Category Archives: Bengal

Krishnanagar Prout UTC

Picture above: A section of the audience enjoying the street theatre performance of Mukta Bhumir Meye ("Daughters of Liberated Land") downtown Krishnanagar during the Prout UTC

(Krishnanagar, 21 December) – A five-day Prout utilisation camp (UTC) was conducted at Krishnanagar in Nadia District, West Bengal from 17 to 21 December. More than 300 students, youth, Prout leaders (BPs, UBPs and various committee members) attended the camp.

A Prout UTC is a multifaceted educational platform oriented towards the all-round progress of participants. Essential activities include meditation, yoga asanas, ideological training, discussions on current issues, and cultural programs. More than 80 youth from Odisha, Tatanagar, Purulia and several districts of West Bengal were initiated into meditation during this UTC.

Highlights included classes by Proutist Universal Secretary General Dada Kalyaneshvaranandajii, and senior Proutists Acarya (Ac.) Dhyaneshananda, Ac. Trayambakeshavarananda, Ac. Raviishananda, Ac. Prasunananda, and Ac. Tanmayananda, Ac Satyasvarupanandajii, Dr. Bhaskar Jena of Baleshvar, Odisha, and Bakul Roy, the Samaj Secretary. 

An impressive procession on 19 December led to a street theatre performance of Ac. Tanmayananda Avadhuta's Mukta Bhumir Meye ("Daughters of Liberated Land") performed by the Lavanya theater group of Kolkata. The Krishnanagar public is culture loving and was present in thousands, so that the artistic proceedings went beyond the time slot formally allotted by the municipal authorities. On 20 december there was a public symposium well attended by intellectuals of Krishnanagar.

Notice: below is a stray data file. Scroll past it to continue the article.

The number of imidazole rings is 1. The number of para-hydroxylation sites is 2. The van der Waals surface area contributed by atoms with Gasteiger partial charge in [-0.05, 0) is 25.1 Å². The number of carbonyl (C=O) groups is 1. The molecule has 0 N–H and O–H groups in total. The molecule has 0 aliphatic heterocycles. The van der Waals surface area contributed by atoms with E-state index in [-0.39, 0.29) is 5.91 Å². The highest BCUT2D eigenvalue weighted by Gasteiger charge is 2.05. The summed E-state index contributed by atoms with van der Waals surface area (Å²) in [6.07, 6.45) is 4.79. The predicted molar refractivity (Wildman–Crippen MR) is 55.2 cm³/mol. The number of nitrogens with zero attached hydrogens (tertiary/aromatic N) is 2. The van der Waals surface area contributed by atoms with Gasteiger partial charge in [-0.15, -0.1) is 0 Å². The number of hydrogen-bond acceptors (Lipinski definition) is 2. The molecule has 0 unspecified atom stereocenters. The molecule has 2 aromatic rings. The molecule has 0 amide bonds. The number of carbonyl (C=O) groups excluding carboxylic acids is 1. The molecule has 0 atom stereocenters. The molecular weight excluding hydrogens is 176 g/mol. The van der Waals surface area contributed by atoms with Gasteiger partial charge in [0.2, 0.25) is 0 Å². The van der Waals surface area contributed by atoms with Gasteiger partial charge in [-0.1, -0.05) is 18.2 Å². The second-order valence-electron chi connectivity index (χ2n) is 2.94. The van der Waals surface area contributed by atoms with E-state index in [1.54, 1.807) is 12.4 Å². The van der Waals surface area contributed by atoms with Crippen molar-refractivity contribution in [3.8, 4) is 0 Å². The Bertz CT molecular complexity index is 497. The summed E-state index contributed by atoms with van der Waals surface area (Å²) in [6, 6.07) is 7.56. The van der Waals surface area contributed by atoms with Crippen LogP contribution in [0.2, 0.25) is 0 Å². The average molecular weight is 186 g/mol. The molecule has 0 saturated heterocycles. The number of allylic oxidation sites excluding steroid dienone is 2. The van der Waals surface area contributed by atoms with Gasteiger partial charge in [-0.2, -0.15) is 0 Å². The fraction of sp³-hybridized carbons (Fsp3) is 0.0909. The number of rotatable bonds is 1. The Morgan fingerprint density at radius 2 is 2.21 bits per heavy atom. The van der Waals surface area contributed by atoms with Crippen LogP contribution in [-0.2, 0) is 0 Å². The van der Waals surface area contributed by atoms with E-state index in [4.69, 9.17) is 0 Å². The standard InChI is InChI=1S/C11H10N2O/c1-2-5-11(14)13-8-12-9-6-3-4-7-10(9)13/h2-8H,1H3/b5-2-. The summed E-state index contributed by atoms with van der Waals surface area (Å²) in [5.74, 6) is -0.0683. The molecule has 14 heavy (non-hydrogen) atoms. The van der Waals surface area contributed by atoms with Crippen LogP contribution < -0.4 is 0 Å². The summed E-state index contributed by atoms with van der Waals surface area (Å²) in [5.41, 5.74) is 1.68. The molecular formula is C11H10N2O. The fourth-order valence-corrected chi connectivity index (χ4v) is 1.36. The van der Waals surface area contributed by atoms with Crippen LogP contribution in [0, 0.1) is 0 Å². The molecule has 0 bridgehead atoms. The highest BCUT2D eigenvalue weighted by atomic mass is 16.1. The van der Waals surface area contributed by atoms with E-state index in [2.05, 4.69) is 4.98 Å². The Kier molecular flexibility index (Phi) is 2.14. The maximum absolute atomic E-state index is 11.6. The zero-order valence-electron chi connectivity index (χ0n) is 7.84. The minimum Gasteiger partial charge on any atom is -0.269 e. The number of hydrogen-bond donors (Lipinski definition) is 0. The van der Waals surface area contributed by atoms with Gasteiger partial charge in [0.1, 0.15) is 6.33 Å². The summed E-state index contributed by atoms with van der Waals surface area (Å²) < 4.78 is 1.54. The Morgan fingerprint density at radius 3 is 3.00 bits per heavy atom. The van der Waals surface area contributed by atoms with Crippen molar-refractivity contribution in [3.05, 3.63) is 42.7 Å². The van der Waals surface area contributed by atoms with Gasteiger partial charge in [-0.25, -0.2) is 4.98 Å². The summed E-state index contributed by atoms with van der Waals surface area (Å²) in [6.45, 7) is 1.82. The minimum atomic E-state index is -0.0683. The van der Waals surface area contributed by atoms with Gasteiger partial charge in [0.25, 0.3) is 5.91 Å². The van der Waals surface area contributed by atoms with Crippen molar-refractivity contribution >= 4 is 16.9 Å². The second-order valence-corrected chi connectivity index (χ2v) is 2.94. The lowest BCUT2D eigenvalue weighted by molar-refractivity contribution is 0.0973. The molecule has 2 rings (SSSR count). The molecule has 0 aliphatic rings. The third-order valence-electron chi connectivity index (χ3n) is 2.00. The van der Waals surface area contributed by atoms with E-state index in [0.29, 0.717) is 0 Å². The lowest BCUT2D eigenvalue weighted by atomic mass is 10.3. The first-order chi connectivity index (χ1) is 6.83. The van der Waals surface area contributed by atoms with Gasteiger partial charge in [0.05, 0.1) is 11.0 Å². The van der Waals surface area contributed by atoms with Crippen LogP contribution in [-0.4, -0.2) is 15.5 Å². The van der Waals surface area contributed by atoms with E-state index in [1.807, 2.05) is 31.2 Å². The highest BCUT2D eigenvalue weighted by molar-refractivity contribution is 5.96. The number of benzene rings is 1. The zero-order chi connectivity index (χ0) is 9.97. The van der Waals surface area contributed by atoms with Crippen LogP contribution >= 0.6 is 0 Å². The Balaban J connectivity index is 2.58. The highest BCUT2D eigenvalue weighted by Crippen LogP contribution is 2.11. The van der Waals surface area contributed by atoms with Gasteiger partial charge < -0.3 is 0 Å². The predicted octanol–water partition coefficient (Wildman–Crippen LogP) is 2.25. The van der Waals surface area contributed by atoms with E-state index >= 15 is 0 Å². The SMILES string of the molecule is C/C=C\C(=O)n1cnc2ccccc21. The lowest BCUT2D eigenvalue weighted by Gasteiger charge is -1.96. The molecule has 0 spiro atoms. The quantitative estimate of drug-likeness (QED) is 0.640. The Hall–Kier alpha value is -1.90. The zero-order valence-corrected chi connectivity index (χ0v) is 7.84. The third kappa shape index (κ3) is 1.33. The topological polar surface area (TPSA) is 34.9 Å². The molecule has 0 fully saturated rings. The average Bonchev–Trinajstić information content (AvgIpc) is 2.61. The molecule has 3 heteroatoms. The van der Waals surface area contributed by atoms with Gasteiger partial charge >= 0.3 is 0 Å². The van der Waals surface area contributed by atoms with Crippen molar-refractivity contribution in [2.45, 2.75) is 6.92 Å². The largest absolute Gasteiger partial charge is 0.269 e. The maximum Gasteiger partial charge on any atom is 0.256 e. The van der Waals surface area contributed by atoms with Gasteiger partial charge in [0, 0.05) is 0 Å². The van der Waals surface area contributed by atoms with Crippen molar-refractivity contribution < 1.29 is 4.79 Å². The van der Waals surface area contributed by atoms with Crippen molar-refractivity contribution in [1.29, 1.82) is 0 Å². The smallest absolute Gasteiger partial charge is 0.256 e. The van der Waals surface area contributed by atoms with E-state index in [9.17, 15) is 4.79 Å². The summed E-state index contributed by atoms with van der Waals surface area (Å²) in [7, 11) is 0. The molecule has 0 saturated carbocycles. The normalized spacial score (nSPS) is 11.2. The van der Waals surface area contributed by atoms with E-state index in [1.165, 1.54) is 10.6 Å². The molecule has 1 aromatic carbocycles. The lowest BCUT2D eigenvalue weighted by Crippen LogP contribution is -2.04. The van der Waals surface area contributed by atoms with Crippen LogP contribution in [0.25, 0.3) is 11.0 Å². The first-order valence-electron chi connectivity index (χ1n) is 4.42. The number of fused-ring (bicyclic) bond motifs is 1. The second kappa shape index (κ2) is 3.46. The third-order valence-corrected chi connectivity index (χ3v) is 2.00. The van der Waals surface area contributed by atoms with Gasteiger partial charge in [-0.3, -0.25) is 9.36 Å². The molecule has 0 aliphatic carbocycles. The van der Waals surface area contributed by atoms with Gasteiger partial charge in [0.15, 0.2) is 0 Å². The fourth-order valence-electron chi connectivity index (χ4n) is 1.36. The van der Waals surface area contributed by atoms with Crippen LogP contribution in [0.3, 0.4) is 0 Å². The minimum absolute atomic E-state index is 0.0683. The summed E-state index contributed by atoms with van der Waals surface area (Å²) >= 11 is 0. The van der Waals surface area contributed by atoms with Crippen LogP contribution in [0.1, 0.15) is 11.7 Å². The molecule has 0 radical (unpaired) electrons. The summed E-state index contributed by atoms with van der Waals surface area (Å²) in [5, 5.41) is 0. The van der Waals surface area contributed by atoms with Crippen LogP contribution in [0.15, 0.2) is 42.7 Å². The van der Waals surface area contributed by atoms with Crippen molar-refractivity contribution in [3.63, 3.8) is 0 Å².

Inspiring songs ahead of UTC opening proceedings

A Prout UTC places great importance on local resources and culture

Women being instructed in yoga at the Krishnanagar UTC

Men being instructed in yoga asanas at the Krishnananda UTC

Prout procession moving through Krishnanagar during the UTC

Members of the the Lavanya theater group​ performs Mukta Bhumir Meye ("Daughters of Liberated Land") — street theatre downtown Krishnanagar

A section of the audience at a public function during the Prout UTC